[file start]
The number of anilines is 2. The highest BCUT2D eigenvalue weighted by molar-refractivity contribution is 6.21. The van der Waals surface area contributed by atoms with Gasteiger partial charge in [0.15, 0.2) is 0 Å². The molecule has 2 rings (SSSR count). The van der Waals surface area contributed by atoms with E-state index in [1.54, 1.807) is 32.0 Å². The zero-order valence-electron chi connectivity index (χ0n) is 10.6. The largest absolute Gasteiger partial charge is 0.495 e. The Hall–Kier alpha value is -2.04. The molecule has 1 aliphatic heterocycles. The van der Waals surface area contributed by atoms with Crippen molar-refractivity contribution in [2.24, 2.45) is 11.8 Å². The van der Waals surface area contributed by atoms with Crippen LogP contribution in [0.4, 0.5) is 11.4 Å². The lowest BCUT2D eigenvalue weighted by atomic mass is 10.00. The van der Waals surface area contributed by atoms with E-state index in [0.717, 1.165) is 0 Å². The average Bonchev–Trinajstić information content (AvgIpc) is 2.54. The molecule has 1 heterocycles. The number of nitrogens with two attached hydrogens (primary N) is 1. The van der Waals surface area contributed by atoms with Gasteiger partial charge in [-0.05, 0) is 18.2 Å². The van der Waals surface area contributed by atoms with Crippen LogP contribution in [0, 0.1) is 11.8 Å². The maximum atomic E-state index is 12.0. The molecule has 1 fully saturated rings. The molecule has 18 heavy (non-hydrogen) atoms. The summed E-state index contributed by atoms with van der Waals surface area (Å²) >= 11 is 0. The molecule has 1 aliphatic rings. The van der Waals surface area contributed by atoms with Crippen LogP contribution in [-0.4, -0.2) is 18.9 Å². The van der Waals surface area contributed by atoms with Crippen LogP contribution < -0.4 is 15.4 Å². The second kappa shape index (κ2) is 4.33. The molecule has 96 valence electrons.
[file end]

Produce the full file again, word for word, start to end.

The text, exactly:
The number of anilines is 2. The highest BCUT2D eigenvalue weighted by molar-refractivity contribution is 6.21. The van der Waals surface area contributed by atoms with Gasteiger partial charge in [0.15, 0.2) is 0 Å². The molecule has 2 rings (SSSR count). The van der Waals surface area contributed by atoms with E-state index in [1.54, 1.807) is 32.0 Å². The zero-order valence-electron chi connectivity index (χ0n) is 10.6. The largest absolute Gasteiger partial charge is 0.495 e. The Hall–Kier alpha value is -2.04. The molecule has 1 aliphatic heterocycles. The van der Waals surface area contributed by atoms with Crippen molar-refractivity contribution in [2.24, 2.45) is 11.8 Å². The van der Waals surface area contributed by atoms with Crippen LogP contribution in [0.4, 0.5) is 11.4 Å². The lowest BCUT2D eigenvalue weighted by atomic mass is 10.00. The van der Waals surface area contributed by atoms with E-state index in [0.717, 1.165) is 0 Å². The average Bonchev–Trinajstić information content (AvgIpc) is 2.54. The molecule has 1 heterocycles. The number of nitrogens with two attached hydrogens (primary N) is 1. The van der Waals surface area contributed by atoms with Gasteiger partial charge in [-0.05, 0) is 18.2 Å². The van der Waals surface area contributed by atoms with Crippen LogP contribution in [0, 0.1) is 11.8 Å². The maximum atomic E-state index is 12.0. The molecule has 1 fully saturated rings. The molecule has 18 heavy (non-hydrogen) atoms. The summed E-state index contributed by atoms with van der Waals surface area (Å²) >= 11 is 0. The molecule has 1 aliphatic rings. The van der Waals surface area contributed by atoms with Crippen LogP contribution in [-0.4, -0.2) is 18.9 Å². The van der Waals surface area contributed by atoms with Crippen LogP contribution < -0.4 is 15.4 Å². The second kappa shape index (κ2) is 4.33. The molecule has 96 valence electrons.